Media relationships are crucial for any Public Relations professional, as they act as the bridge between your clients and their audience. Establishing strong media relations skills is not just about securing coverage, rather it’s about crafting a story that will further improve brand awareness and credibility for your client. With rapid changes happening within the media landscape, how do we secure and maintain these relationships? It may feel overwhelming on where to start, but with these few quick tips, you’ll be able to develop the skills needed to establish genuine connections that will be mutually beneficial for all parties involved.
Media Monitoring: The first step in establishing media relationships is to monitor the media. It’s essential to understand what’s happening in the media before you even begin your outreach. What are the current trends and how can your client fit into them? Which reporters are covering your industry and competitors? How is your brand being perceived in the media? Once you answer these questions, you can begin building out a robust media list with relevant reporters that reach your target audience.
Newsletters: Another great way to stay informed about trends and reporter interests is to subscribe to journalist newsletters. Once you identify your target media, research to see if they publish an ongoing newsletter or Substack, like Aly Walansky and Jill Schildhouse. In these newsletters, journalists often share their pitch preferences, including when to send pitches, what to include, etc., along with a list of topics they’re writing about that week. Plus, they frequently host webinars to provide further insights into effective pitching strategies, such as tips & tricks for holiday pitching or how to navigate the media landscape. Understanding the reporter’s perspective is helpful to ensure that your pitches align with their specific preferences.
Reporter Beat: Before reaching out to a reporter, understand their specific area of coverage, otherwise known as their beat. Sending news about a new grocery product to a reporter that specializes in tech news wouldn’t be an effective use of your time or theirs. You can familiarize yourself with the reporter’s beat by reading their past articles and tailor your pitch accordingly. While you can approach reporters from different beats with the same product, ensure that your pitch aligns with each of their interests and trends within their industry. Reporters receive an overwhelming number of pitches each week, so it’s important to only send them information that is relevant to them, otherwise, they likely won’t consider reading your email next time around.
Media Samples: Offering media samples is another effective way to establish media connections. Ensure that the reporter is willing to accept samples and that they align with their area of interest. To achieve this, maintain clear communication with the reporter by providing specific details about the contents of the sample. Sending a media sample to a reporter that likely won’t cover is counterproductive, wasting your client’s time and money. If the sample aligns with their beat, it can be a fun and creative way to build that relationship and simultaneously garner coverage for your client.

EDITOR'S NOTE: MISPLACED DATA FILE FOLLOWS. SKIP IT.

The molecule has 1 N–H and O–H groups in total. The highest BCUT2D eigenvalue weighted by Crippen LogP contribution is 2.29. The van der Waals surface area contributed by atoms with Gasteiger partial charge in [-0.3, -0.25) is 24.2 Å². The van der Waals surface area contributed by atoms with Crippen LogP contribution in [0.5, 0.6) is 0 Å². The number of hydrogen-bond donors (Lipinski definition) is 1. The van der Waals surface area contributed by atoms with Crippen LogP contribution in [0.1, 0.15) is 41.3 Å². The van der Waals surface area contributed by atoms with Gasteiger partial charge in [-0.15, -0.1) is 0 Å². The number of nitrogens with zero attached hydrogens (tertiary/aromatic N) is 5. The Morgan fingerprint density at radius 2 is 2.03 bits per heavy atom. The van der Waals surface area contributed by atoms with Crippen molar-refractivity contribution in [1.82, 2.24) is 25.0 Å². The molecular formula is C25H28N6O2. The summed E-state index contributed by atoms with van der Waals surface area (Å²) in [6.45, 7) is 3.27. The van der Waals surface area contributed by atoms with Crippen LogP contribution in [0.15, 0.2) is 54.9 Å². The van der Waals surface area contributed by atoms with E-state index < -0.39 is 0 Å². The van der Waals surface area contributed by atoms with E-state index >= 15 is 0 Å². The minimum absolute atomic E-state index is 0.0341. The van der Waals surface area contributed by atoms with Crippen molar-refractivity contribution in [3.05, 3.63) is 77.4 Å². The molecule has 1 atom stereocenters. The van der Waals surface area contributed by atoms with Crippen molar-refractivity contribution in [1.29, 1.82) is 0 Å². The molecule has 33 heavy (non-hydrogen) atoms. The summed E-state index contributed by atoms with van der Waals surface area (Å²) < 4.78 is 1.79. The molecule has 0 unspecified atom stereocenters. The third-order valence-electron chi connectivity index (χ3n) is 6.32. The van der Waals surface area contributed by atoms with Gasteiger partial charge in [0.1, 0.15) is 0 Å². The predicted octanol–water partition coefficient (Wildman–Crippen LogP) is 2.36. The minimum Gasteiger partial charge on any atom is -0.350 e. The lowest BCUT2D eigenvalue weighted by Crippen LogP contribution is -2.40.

Reliability: Once you begin building media relationships, you’ll quickly learn that reliability is key! As the reporter’s news source, it’s important that they can rely on you to answer any questions or needs. This may involve jumping on a quick call to discuss details of a press release, coordinating a client interview, or sending them the necessary assets for their story. If you’re responding to a specific reporter request, make sure you can fulfill the requirements listed and share your responses ahead of the reporter’s deadline. If they know they can depend on you, the reporter will be more likely to engage with you on future announcements or stories.
Be Personable: Remember that reporters are human too. You don’t need to sound like a robot in all your pitches. Take the time to get to know your contact and personalize your pitches to them. You can also engage on social media platforms like LinkedIn or Instagram to stay updated. For example, congratulate them on a new role, or ask them how they enjoyed their recent vacation. Just be sure to only pitch them via social media if they’re open to it, or you have an existing relationship with them. A little conversation can go a long way in establishing authentic connections.
With that being said, building media relationships takes time and effort. Incorporating these strategies into your everyday media relations activity will not only help you secure coverage, but will build relationships that are mutually beneficial.